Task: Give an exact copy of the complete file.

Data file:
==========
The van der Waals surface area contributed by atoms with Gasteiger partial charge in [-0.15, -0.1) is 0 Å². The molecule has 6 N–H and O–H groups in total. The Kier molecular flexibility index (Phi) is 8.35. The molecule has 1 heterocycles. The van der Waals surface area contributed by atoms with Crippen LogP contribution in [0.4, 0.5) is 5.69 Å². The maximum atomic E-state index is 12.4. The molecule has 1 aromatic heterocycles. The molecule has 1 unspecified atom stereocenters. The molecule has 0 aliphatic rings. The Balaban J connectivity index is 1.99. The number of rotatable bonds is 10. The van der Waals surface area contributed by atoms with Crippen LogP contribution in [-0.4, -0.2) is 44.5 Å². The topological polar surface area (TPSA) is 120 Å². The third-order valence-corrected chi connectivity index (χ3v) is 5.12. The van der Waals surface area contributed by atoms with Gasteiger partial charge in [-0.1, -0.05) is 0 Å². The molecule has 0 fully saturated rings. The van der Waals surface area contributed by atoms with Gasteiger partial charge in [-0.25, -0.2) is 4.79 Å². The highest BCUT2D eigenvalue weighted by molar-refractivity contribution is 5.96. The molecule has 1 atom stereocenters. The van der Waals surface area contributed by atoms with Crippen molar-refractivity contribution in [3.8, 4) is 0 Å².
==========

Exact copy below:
The van der Waals surface area contributed by atoms with Gasteiger partial charge in [-0.15, -0.1) is 0 Å². The molecule has 6 N–H and O–H groups in total. The Kier molecular flexibility index (Phi) is 8.35. The molecule has 1 heterocycles. The van der Waals surface area contributed by atoms with Crippen LogP contribution in [0.4, 0.5) is 5.69 Å². The maximum atomic E-state index is 12.4. The molecule has 1 aromatic heterocycles. The molecule has 1 unspecified atom stereocenters. The molecule has 0 aliphatic rings. The Balaban J connectivity index is 1.99. The number of rotatable bonds is 10. The van der Waals surface area contributed by atoms with Crippen LogP contribution in [-0.4, -0.2) is 44.5 Å². The topological polar surface area (TPSA) is 120 Å². The third-order valence-corrected chi connectivity index (χ3v) is 5.12. The van der Waals surface area contributed by atoms with Gasteiger partial charge in [-0.1, -0.05) is 0 Å². The molecule has 0 fully saturated rings. The van der Waals surface area contributed by atoms with Gasteiger partial charge in [-0.25, -0.2) is 4.79 Å². The highest BCUT2D eigenvalue weighted by molar-refractivity contribution is 5.96. The molecule has 1 atom stereocenters. The van der Waals surface area contributed by atoms with Crippen molar-refractivity contribution in [3.8, 4) is 0 Å².